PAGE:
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Intussusception risk after rotavirus vaccination in U.S. infants.
N. Engl. J. Med..Feb 06, 2014;370(6):503-12.
Yih WK, Lieu TA, Kulldorff M, Martin D, McMahill-Walraven CN, Platt R, Selvam N, Selvan M, Lee GM, Nguyen M.
From the Department of Population Medicine, Harvard Medical School and Harvard Pilgrim Health Care Institute (W.K.Y., T.A.L., M.K., R.P., G.M.L.), and the Division of Infectious Diseases and Department of Laboratory Medicine, Boston Children's Hospital (G.M.L.) - all in Boston; the Division of Research, Kaiser Permanente Northern California, Oakland (T.A.L.); the Center for Biologics Evaluation and Research, Food and Drug Administration, Rockville, MD (D.M., M.N.); Aetna, Blue Bell, PA (C.N.M.-W.); Government and Academic Research, HealthCore, Alexandria, VA (N.S.); and Comprehensive Health Insights, Humana, Louisville, KY (M.S.).
International postlicensure studies have identified an increased risk of intussusception after vaccination with the second-generation rotavirus vaccines RotaTeq (RV5, a pentavalent vaccine) and Rotarix (RV1, a monovalent vaccine). We studied this association among infants in the United States.
The study included data from infants 5.0 to 36.9 weeks of age who were enrolled in three U.S. health plans that participate in the Mini-Sentinel program sponsored by the Food and Drug Administration. Potential cases of intussusception and vaccine exposures from 2004 through mid-2011 were identified through procedural and diagnostic codes. Medical records were reviewed to confirm the occurrence of intussusception and the status with respect to rotavirus vaccination. The primary analysis used a self-controlled risk-interval design that included only vaccinated children. The secondary analysis used a cohort design that included exposed and unexposed person-time.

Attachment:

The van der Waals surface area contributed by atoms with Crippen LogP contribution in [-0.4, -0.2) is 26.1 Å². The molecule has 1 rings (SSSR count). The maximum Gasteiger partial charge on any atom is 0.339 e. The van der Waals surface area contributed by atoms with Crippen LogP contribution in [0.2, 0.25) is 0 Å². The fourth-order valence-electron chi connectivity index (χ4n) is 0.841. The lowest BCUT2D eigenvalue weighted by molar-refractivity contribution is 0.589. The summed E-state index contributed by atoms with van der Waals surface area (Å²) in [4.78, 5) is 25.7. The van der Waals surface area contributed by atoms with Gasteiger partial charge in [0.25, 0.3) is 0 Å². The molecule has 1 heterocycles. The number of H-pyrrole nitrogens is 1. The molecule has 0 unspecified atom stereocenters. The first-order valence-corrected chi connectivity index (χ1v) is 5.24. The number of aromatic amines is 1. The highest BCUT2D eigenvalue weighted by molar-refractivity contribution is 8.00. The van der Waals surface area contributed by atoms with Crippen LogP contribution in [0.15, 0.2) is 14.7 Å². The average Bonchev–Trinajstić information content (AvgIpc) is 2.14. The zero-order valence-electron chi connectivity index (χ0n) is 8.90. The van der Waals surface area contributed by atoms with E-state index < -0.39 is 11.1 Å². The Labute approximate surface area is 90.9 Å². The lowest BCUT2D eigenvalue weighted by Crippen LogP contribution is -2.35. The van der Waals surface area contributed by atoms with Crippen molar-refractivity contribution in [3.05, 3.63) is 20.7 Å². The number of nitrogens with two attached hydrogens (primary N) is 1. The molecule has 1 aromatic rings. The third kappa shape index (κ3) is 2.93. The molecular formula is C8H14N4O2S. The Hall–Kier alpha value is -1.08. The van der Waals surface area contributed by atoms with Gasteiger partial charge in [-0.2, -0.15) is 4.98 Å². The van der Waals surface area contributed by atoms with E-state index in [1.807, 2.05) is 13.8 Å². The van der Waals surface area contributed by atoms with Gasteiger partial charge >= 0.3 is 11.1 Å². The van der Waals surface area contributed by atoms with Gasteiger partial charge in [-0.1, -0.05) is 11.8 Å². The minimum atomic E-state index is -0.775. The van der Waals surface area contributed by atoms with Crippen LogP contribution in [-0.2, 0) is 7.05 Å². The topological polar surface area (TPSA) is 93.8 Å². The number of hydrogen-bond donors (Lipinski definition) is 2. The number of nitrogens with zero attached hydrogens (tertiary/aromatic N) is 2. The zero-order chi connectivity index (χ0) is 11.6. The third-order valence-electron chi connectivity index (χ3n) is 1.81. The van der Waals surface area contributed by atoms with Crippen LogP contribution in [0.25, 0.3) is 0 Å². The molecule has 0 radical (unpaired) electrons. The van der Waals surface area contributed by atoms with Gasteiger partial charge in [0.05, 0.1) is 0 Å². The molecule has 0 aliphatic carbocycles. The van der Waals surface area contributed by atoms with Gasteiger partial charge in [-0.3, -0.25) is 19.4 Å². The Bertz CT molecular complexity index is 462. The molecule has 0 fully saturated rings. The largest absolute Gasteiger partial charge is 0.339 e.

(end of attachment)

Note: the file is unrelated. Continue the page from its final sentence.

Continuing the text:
The analyses included 507,874 first doses and 1,277,556 total doses of RV5 and 53,638 first doses and 103,098 total doses of RV1. The statistical power for the analysis of RV1 was lower than that for the analysis of RV5. The number of excess cases of intussusception per 100,000 recipients of the first dose of RV5 was significantly elevated, both in the primary analysis (attributable risk, 1.1 [95% confidence interval, 0.3 to 2.7] for the 7-day risk window and 1.5 [95% CI, 0.2 to 3.2] for the 21-day risk window) and in the secondary analysis (attributable risk, 1.2 [95% CI, 0.2 to 3.2] for the 21-day risk window). No significant increase in risk was seen after dose 2 or 3. The results with respect to the primary analysis of RV1 were not significant, but the secondary analysis showed a significant risk after dose 2.
RV5 was associated with approximately 1.5 (95% CI, 0.2 to 3.2) excess cases of intussusception per 100,000 recipients of the first dose. The secondary analysis of RV1 suggested a potential risk, although the study of RV1 was underpowered. These risks must be considered in light of the demonstrated benefits of rotavirus vaccination. (Funded by the Food and Drug Administration.).